DOI: 10.1111/gcb.17058 ISSN: 1354-1013

Fire transforms effects of terrestrial subsidies on aquatic ecosystem structure and function

Christopher B. Wall, Cody J. Spiegel, Evelyn M. Diaz, Cindy H. Tran, Alexia Fabiani, Taryn Y. Broe, Elisabet Perez‐Coronel, Sara L. Jackrel, Natalie Mladenov, Celia C. Symons, Jonathan B. Shurin
  • General Environmental Science
  • Ecology
  • Environmental Chemistry
  • Global and Planetary Change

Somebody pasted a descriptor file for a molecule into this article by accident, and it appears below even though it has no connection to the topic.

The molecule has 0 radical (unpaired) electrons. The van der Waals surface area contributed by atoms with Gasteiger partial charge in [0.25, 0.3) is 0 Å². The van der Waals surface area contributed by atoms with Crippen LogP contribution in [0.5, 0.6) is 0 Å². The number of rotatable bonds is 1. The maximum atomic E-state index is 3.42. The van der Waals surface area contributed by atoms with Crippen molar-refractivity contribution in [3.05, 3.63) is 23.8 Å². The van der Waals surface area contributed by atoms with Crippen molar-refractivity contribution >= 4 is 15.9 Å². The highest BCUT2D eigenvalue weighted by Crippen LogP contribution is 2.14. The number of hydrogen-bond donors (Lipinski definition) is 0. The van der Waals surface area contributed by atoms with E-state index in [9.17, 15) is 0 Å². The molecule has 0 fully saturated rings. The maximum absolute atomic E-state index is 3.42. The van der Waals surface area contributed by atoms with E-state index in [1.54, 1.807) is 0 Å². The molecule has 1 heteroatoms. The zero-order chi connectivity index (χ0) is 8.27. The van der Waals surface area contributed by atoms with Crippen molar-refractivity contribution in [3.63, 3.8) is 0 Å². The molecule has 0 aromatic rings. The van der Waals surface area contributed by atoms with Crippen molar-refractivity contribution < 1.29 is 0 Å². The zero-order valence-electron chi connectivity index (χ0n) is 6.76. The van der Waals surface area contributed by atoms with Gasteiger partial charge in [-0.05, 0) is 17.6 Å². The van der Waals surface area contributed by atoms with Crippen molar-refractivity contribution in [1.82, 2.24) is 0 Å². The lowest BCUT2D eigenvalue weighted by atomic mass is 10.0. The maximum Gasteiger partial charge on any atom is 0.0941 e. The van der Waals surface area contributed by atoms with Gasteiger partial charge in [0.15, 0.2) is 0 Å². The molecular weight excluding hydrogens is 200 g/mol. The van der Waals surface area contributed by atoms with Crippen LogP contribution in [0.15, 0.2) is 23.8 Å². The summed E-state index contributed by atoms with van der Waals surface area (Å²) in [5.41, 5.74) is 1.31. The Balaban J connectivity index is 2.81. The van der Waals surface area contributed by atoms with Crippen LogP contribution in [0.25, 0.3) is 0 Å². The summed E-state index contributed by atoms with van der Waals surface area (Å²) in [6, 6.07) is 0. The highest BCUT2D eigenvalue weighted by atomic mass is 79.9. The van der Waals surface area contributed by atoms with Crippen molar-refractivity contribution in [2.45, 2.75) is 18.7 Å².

Fire can lead to transitions between forest and grassland ecosystems and trigger positive feedbacks to climate warming by releasing CO2 into the atmosphere. Climate change is projected to increase the prevalence and severity of wildfires. However, fire effects on the fate and impact of terrestrial organic matter (i.e., terrestrial subsidies) in aquatic ecosystems are unclear. Here, we performed a gradient design experiment in freshwater pond mesocosms adding 15 different amounts of burned or unburned plant detritus and tracking the chronology of detritus effects at 10, 31, 59, and 89 days. We show terrestrial subsidies had time‐ and mass‐dependent, non‐linear impacts on ecosystem function that influenced dissolved organic carbon (DOC), ecosystem metabolism (net primary production and respiration), greenhouse gas concentrations (carbon dioxide [CO2], methane [CH4]), and trophic transfer. These impacts were shifted by fire treatment. Burning increased the elemental concentration of detritus (increasing %N, %P, %K), with cascading effects on ecosystem function. Mesocosms receiving burned detritus had lower [DOC] and [CO2] and higher dissolved oxygen (DO) through Day 59. Fire magnified the effects of plant detritus on aquatic ecosystem metabolism by stimulating photosynthesis and respiration at intermediate detritus‐loading through Day 89. The effect of loading on DO was similar for burned and unburned treatments (Day 10); however, burned‐detritus in the highest loading treatments led to sustained hypoxia (through Day 31), and long‐term destabilization of ecosystem metabolism through Day 89. In addition, fire affected trophic transfer by increasing autochthonous nitrogen source utilization and reducing the incorporation of 15N‐labeled detritus into plankton biomass, thereby reducing the flux of terrestrial subsidies to higher trophic levels. Our results indicate fire chemically transforms plant detritus and alters the role of aquatic ecosystems in processing and storing carbon. Wildfire may therefore induce shifts in ecosystem functions that cross the boundary between aquatic and terrestrial habitats.

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